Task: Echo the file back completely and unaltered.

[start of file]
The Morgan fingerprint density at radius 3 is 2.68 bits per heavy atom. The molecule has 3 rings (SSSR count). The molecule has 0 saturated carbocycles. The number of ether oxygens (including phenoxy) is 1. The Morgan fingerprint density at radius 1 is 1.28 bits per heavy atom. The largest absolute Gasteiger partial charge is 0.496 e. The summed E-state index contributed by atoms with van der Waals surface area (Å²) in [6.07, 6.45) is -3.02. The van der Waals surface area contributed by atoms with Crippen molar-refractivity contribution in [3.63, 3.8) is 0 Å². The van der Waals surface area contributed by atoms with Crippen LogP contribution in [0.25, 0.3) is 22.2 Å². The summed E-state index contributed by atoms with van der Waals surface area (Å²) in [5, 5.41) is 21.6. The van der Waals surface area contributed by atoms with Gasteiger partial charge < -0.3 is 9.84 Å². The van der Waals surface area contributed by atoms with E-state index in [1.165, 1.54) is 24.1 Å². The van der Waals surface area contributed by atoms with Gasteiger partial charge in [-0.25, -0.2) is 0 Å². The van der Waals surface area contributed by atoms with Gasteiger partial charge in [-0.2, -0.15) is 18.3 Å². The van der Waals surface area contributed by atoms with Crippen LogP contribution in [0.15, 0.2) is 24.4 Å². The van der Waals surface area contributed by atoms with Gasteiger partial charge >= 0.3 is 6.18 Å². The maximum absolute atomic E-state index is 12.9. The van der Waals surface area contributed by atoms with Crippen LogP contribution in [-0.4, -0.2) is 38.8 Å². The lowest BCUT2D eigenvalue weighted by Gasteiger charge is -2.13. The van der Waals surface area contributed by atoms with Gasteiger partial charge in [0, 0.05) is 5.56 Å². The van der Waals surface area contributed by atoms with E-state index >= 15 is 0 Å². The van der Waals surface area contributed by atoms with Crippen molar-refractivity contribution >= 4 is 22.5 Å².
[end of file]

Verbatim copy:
The Morgan fingerprint density at radius 3 is 2.68 bits per heavy atom. The molecule has 3 rings (SSSR count). The molecule has 0 saturated carbocycles. The number of ether oxygens (including phenoxy) is 1. The Morgan fingerprint density at radius 1 is 1.28 bits per heavy atom. The largest absolute Gasteiger partial charge is 0.496 e. The summed E-state index contributed by atoms with van der Waals surface area (Å²) in [6.07, 6.45) is -3.02. The van der Waals surface area contributed by atoms with Crippen molar-refractivity contribution in [3.63, 3.8) is 0 Å². The van der Waals surface area contributed by atoms with Crippen LogP contribution in [0.25, 0.3) is 22.2 Å². The summed E-state index contributed by atoms with van der Waals surface area (Å²) in [5, 5.41) is 21.6. The van der Waals surface area contributed by atoms with Gasteiger partial charge < -0.3 is 9.84 Å². The van der Waals surface area contributed by atoms with E-state index in [1.165, 1.54) is 24.1 Å². The van der Waals surface area contributed by atoms with Gasteiger partial charge in [-0.25, -0.2) is 0 Å². The van der Waals surface area contributed by atoms with Gasteiger partial charge in [-0.2, -0.15) is 18.3 Å². The van der Waals surface area contributed by atoms with Crippen LogP contribution in [0.15, 0.2) is 24.4 Å². The van der Waals surface area contributed by atoms with Gasteiger partial charge >= 0.3 is 6.18 Å². The maximum absolute atomic E-state index is 12.9. The van der Waals surface area contributed by atoms with Crippen LogP contribution in [-0.4, -0.2) is 38.8 Å². The lowest BCUT2D eigenvalue weighted by Gasteiger charge is -2.13. The van der Waals surface area contributed by atoms with Gasteiger partial charge in [0, 0.05) is 5.56 Å². The van der Waals surface area contributed by atoms with E-state index >= 15 is 0 Å². The van der Waals surface area contributed by atoms with Crippen molar-refractivity contribution >= 4 is 22.5 Å².